Ralf Michaels describes me as having "taken offense" to his claim about eternal supremacy of Germany in doctrinal scholarship. I wish immediately to clarify that I was not offended at all by his claim; I merely found it to be highly implausible, and rooted in a kind of historical or cultural determinism that is, to say the least, questionable. Now, however, Michaels in his response considerably revises his assertion, and says he rejects cultural determinism. The key proposition instead is that the average German legal scholar is likely to be a better doctrinalist than the average American scholar, and conversely the average American scholar is likely to be better at interdisciplinary, non-doctrinal scholarship than her average German counterpart. This is a different claim, and it seems to be about the present, and not a statement about what must or will be true always. I’m not sure how it could be verified – or indeed refuted. But at least as long as a scholar does not think of herself as "average" it allows that it may be entirely legitimate for her not to limit her ambition in legal scholarship to some stereotypical conception of what the folk-mind is supposedly good at.
But then Michaels goes on to make the normative claim that "we" should play to our strengths, both Americans and Germans. Here though "strengths" seems just to mean what the average scholar today in each country is supposedly better at. That, however, seems an odd benchmark to determine scholarly aspiration: shouldn’t one be aiming for excellent rather than average? In a way, Michaels' position seems like a misapplication of the theory of comparative advantage in trade developed by David Ricardo: Portugal should be producing wine and England cloth. But does this really work for doctrinal and interdisciplinary scholarship? Ricardo assumed that, at a given price consumers from each country would be indifferent as to where they buy the one commodity or the other. German doctrinal scholarship is not exactly a commodity like wine or cloth. It is not as if Americans are going to buy their doctrinal scholarship from Germany (it is about another legal system and mostly in German, obviously international law being an exception); on the other hand, some forms of interdisciplinary scholarship from the US may well be exportable to Germany.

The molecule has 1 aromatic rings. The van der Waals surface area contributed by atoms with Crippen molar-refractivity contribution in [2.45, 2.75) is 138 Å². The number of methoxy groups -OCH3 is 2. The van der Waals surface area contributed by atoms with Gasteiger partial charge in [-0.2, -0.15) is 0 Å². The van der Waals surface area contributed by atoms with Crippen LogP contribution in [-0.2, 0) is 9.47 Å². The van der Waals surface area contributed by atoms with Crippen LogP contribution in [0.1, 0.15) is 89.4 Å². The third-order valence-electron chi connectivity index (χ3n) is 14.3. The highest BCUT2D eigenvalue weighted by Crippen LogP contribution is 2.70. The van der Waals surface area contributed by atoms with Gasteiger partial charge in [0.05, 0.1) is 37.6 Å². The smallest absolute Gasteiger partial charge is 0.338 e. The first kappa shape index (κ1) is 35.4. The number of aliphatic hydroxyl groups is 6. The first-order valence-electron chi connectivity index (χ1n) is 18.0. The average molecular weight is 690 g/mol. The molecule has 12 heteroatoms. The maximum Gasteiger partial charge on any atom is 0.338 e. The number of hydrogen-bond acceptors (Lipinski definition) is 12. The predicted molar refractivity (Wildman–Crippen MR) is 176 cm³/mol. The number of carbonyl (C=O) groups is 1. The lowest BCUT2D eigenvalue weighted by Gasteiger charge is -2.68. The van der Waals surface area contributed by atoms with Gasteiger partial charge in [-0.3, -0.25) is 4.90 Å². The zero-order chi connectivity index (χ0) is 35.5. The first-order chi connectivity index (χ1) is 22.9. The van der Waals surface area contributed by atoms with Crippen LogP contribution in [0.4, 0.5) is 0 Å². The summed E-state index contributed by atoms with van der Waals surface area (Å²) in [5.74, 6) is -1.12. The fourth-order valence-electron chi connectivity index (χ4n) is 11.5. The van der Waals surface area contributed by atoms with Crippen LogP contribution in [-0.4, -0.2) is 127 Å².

Further, why not move "the constraints of cultural and institutional traditions" rather than simply bow to them as barriers? Anyone familiar with the intellectual history of Germany will see how its scientific culture has changed sometimes even in radical and destabilizing ways in certain periods. Is this the residual anxiety that is leading Michaels to suggest to Germans that they live with rather than fight against the postwar "cultural and institutional traditions"? I somehow feel that what is really behind Michaels' conservativism or Burkean caution is not yet on the table in this debate.